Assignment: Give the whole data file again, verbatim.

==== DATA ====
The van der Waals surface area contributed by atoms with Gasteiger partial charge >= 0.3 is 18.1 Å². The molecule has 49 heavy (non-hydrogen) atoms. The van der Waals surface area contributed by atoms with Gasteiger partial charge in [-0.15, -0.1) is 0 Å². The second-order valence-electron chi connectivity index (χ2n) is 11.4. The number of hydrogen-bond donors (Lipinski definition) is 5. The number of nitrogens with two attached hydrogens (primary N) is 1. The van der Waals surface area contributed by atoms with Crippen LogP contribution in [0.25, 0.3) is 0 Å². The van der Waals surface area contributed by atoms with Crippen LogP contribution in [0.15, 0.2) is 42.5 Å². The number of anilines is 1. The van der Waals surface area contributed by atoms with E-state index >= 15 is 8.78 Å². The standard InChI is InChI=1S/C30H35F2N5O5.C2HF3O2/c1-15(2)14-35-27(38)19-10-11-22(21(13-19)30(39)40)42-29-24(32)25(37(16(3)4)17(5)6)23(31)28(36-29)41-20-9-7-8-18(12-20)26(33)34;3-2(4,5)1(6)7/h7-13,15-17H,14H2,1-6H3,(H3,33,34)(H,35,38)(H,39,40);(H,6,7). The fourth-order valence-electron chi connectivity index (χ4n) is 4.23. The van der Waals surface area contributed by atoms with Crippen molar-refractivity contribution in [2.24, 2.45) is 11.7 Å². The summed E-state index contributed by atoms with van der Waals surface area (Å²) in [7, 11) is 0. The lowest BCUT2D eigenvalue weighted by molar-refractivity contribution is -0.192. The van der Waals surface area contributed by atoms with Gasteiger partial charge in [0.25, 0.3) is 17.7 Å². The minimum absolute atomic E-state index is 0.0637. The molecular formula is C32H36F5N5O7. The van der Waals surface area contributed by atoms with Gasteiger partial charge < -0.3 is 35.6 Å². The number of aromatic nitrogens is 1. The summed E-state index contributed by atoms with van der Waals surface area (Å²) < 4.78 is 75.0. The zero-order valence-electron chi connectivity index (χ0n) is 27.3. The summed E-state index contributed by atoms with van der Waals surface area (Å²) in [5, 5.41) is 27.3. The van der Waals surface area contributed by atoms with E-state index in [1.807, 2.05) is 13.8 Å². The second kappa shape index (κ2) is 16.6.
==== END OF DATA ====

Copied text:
The van der Waals surface area contributed by atoms with Gasteiger partial charge >= 0.3 is 18.1 Å². The molecule has 49 heavy (non-hydrogen) atoms. The van der Waals surface area contributed by atoms with Gasteiger partial charge in [-0.15, -0.1) is 0 Å². The second-order valence-electron chi connectivity index (χ2n) is 11.4. The number of hydrogen-bond donors (Lipinski definition) is 5. The number of nitrogens with two attached hydrogens (primary N) is 1. The van der Waals surface area contributed by atoms with Crippen LogP contribution in [0.25, 0.3) is 0 Å². The van der Waals surface area contributed by atoms with Crippen LogP contribution in [0.15, 0.2) is 42.5 Å². The number of anilines is 1. The van der Waals surface area contributed by atoms with E-state index >= 15 is 8.78 Å². The standard InChI is InChI=1S/C30H35F2N5O5.C2HF3O2/c1-15(2)14-35-27(38)19-10-11-22(21(13-19)30(39)40)42-29-24(32)25(37(16(3)4)17(5)6)23(31)28(36-29)41-20-9-7-8-18(12-20)26(33)34;3-2(4,5)1(6)7/h7-13,15-17H,14H2,1-6H3,(H3,33,34)(H,35,38)(H,39,40);(H,6,7). The fourth-order valence-electron chi connectivity index (χ4n) is 4.23. The van der Waals surface area contributed by atoms with Crippen molar-refractivity contribution in [2.24, 2.45) is 11.7 Å². The summed E-state index contributed by atoms with van der Waals surface area (Å²) in [7, 11) is 0. The lowest BCUT2D eigenvalue weighted by molar-refractivity contribution is -0.192. The van der Waals surface area contributed by atoms with Gasteiger partial charge in [0.25, 0.3) is 17.7 Å². The minimum absolute atomic E-state index is 0.0637. The molecular formula is C32H36F5N5O7. The van der Waals surface area contributed by atoms with Gasteiger partial charge < -0.3 is 35.6 Å². The number of aromatic nitrogens is 1. The summed E-state index contributed by atoms with van der Waals surface area (Å²) < 4.78 is 75.0. The zero-order valence-electron chi connectivity index (χ0n) is 27.3. The summed E-state index contributed by atoms with van der Waals surface area (Å²) in [5, 5.41) is 27.3. The van der Waals surface area contributed by atoms with E-state index in [1.807, 2.05) is 13.8 Å². The second kappa shape index (κ2) is 16.6.